There's this record I own, in fact I'm listening to it as I'm typing, and as far as I'm concerned, it is the best double album ever put out. It's a record put out by Aphex Twin called "Selected Ambient Works II", and when I first bought it years ago, it sounded like a soundtrack for a movie that didn't exist. I didn't really know what to make of that, until I decided to give it a listen to it on headphones. It was then I realized, it's a soundtrack for something, and that something was my life. This album was almost impossibly beautiful, and it was at that moment I realized that it might not be visible to the naked eye or lucid mind, but there truly was an umbilical chord reaching from my being to this digital output.
Jeff in LP form
That is to say, if I were thrown into a vat, and I was melted down into audio form, "Selected Ambient Works II" is EXACTLY how I would sound. Which is all completely boring/irrelevant to any of you reading this, but what I figured out shouldn't be boring to any of you, not at all. See, my pal and I were trying to figure out what makes a good soundtrack to a movie, you know, what makes a soundtrack truly something great, and it's the same thing as my analogy above. Playing the album in an isolated
environment should literally sound like the movie has been converted to an alternate form that can now be played on your home stereo. That's really the best way to figure out if we're listening to a perfectly designed score or soundtrack.
Judging by their expressions, there was no music on set
When a movie does well, and the soundtrack contains many memorable songs located at key scenes in the movie, the album WILL SELL WELL. Producers/directors aren't stupid, they know this. So now, what we have is films trying to jam songs into every possible goddamn scene, in hopes of having that one 'Tiny Dancer' moment.
It's really starting to piss me off., because now in certain cases, it's like the movie is now just background visuals for whatever sort of Tom Petty/Jeff Buckley type vehicle the soundtrack stands as. To be more specific, the soundtrack is the main attraction, and the movie might as well just be a series of montages that are supposed to come off as reflective and soul-wrenching, but in reality, they're just visual pamphlets so their real audio product can hit Number One at Wal-Mart. You want examples? Here are a few:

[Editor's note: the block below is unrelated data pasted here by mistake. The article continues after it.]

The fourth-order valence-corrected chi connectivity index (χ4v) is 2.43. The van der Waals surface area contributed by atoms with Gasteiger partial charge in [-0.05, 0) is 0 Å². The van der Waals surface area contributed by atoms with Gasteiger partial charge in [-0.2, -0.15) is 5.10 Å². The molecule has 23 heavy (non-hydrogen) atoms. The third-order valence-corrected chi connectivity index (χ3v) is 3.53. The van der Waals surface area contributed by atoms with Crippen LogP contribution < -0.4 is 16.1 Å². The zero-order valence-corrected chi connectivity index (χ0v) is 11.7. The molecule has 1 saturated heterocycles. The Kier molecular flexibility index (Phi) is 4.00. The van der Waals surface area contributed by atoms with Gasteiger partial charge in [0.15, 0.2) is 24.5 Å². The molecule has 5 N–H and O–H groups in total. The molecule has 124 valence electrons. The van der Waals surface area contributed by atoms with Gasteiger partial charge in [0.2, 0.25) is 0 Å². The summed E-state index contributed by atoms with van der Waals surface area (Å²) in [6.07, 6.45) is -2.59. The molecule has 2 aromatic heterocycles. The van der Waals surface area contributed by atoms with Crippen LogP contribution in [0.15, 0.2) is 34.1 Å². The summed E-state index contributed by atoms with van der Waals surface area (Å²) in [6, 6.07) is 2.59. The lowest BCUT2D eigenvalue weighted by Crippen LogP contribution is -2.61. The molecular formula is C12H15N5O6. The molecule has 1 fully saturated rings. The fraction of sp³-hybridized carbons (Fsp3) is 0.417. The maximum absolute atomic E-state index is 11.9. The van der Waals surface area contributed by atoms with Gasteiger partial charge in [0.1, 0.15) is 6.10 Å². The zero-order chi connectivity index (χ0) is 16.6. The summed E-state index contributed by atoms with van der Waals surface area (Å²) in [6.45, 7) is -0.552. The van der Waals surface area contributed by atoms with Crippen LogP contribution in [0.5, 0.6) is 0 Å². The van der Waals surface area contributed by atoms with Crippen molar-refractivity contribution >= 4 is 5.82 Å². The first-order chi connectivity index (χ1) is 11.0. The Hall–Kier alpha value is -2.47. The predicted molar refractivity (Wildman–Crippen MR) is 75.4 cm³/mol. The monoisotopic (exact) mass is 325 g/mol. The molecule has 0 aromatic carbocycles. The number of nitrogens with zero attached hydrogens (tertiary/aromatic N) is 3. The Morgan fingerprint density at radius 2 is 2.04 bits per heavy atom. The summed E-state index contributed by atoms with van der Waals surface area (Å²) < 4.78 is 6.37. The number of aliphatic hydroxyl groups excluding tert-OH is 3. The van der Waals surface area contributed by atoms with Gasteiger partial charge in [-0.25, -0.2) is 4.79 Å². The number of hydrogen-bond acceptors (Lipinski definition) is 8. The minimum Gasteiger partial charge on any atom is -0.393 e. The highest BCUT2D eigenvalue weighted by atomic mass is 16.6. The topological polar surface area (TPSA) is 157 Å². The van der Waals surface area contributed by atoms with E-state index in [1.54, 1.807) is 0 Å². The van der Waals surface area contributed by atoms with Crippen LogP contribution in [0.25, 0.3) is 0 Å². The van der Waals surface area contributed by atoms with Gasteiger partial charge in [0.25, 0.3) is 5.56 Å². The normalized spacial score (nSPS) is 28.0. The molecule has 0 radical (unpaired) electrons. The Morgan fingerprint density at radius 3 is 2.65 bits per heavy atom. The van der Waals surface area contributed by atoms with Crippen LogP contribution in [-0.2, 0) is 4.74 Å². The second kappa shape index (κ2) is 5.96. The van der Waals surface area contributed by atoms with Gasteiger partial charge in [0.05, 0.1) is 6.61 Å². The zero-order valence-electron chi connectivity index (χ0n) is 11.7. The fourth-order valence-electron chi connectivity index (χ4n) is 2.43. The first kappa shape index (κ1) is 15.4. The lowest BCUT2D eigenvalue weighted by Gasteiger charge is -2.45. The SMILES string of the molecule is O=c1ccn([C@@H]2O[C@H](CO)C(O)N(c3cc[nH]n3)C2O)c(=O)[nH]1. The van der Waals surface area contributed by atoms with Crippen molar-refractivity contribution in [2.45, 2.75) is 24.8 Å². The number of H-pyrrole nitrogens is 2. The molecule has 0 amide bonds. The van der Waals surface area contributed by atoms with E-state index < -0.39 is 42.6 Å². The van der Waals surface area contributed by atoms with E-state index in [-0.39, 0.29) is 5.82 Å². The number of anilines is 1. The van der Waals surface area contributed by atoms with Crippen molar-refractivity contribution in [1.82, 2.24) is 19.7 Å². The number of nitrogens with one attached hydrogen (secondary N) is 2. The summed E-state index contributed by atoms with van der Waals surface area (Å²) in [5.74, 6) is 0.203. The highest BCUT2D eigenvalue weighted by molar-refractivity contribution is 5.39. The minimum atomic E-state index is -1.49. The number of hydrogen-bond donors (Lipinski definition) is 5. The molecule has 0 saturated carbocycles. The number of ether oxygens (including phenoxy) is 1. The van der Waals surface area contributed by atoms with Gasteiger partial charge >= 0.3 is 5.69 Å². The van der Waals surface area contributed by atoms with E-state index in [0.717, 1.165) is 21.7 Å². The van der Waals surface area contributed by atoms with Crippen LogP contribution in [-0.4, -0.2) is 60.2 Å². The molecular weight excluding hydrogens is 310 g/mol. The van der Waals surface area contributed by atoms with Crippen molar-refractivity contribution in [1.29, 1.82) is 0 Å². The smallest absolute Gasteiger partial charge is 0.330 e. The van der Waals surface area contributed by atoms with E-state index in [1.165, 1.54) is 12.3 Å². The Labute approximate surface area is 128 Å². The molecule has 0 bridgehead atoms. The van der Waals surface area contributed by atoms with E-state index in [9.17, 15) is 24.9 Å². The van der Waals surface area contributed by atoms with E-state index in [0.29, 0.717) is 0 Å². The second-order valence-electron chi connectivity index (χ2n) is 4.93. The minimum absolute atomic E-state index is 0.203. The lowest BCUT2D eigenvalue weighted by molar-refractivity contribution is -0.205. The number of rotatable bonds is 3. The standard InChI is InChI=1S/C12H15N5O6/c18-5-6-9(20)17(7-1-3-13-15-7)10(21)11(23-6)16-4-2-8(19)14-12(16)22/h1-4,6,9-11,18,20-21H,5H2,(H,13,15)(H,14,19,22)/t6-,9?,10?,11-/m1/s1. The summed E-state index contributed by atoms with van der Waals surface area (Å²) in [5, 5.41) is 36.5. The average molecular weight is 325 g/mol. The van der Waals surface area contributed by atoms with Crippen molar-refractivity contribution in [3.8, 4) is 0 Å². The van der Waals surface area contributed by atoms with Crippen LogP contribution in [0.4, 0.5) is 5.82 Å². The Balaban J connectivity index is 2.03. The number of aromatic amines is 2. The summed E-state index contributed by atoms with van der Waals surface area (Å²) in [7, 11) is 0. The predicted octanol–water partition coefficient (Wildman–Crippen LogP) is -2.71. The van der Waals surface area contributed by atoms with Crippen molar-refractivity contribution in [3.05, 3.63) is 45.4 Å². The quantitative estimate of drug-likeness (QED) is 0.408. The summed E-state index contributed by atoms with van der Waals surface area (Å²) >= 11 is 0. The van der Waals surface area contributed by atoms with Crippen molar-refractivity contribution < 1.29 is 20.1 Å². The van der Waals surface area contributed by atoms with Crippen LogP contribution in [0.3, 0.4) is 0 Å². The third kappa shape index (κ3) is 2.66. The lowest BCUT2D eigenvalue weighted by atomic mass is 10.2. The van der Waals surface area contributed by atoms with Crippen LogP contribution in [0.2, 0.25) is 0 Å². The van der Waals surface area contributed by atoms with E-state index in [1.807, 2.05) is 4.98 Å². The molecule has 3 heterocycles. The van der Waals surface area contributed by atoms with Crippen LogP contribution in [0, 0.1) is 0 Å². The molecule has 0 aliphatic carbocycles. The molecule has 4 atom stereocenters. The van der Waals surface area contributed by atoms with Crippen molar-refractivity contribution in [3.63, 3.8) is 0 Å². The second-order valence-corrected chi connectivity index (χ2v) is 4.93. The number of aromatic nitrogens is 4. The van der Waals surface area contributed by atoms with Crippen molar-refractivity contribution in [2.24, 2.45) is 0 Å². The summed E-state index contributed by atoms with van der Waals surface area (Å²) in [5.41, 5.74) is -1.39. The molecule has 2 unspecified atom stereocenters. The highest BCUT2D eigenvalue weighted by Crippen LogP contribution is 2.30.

Come to think of it, why list any more when that's such a perfect example? ELIZABETHTOWN is a textbook case of a movie
offering literally nothing at every possible turn, and in some vain, pathetic throwaway attempt, the eclectic songs chosen at very frequent intervals are selected to make us think we're watching something more interesting/profound then what's actually going on. It's sad this strategy has the ability to fool the weak-minded, because the best soundtracks are not forced into the movie. In ideal circumstances, you don't even notice them at the time, because the soundtrack, like anything else within a movie, is a tool to enhance, not to provide something out of nothing.
Another example of soundtrack brilliance
I consider the REQUIEM FOR A DREAM score to be one of the best, if not the best, ever created, but you can sure bet your ass I didn't come to that conclusion while watching the movie. No, it was only in hindsight, and repeated viewings, that I began to notice just how essential the music actually was. Buying the score and playing it at home only confirmed all this. Playing it did not surpass the movie in any way, nor did listening to it seem like a trivial, petty excursion. Instead it replicated the visual experience the best it can without us actually seeing anything. Other then the album going to Number One at Target, that's really all we can ask from it.
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Jeff is a columnist who lives in Saskatchewan, and if you can't pronounce that properly, he'd prefer you not read anything he writes.|
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